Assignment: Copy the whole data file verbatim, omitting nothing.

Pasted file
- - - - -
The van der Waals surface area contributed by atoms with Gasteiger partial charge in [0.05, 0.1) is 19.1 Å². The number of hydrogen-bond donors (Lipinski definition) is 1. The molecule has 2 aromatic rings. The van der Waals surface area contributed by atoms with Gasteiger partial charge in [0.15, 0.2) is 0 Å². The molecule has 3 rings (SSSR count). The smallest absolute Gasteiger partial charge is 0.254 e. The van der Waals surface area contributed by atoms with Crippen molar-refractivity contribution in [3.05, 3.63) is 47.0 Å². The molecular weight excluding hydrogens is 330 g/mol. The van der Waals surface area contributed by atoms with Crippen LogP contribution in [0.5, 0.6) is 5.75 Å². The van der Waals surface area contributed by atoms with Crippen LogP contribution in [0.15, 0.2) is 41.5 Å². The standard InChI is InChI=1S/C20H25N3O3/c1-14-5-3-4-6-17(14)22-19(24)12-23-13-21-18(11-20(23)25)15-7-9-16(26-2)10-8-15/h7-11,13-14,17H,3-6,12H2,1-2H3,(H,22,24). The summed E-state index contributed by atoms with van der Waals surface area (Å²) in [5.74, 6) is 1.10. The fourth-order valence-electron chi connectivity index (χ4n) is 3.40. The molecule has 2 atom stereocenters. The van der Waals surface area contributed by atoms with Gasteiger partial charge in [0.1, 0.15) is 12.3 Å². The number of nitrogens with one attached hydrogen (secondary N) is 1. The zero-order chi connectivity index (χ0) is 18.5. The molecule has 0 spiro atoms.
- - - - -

The van der Waals surface area contributed by atoms with Gasteiger partial charge in [0.05, 0.1) is 19.1 Å². The number of hydrogen-bond donors (Lipinski definition) is 1. The molecule has 2 aromatic rings. The van der Waals surface area contributed by atoms with Gasteiger partial charge in [0.15, 0.2) is 0 Å². The molecule has 3 rings (SSSR count). The smallest absolute Gasteiger partial charge is 0.254 e. The van der Waals surface area contributed by atoms with Crippen molar-refractivity contribution in [3.05, 3.63) is 47.0 Å². The molecular weight excluding hydrogens is 330 g/mol. The van der Waals surface area contributed by atoms with Crippen LogP contribution in [0.5, 0.6) is 5.75 Å². The van der Waals surface area contributed by atoms with Crippen LogP contribution in [0.15, 0.2) is 41.5 Å². The standard InChI is InChI=1S/C20H25N3O3/c1-14-5-3-4-6-17(14)22-19(24)12-23-13-21-18(11-20(23)25)15-7-9-16(26-2)10-8-15/h7-11,13-14,17H,3-6,12H2,1-2H3,(H,22,24). The summed E-state index contributed by atoms with van der Waals surface area (Å²) in [5.74, 6) is 1.10. The fourth-order valence-electron chi connectivity index (χ4n) is 3.40. The molecule has 2 atom stereocenters. The van der Waals surface area contributed by atoms with Gasteiger partial charge in [0.1, 0.15) is 12.3 Å². The number of nitrogens with one attached hydrogen (secondary N) is 1. The zero-order chi connectivity index (χ0) is 18.5. The molecule has 0 spiro atoms.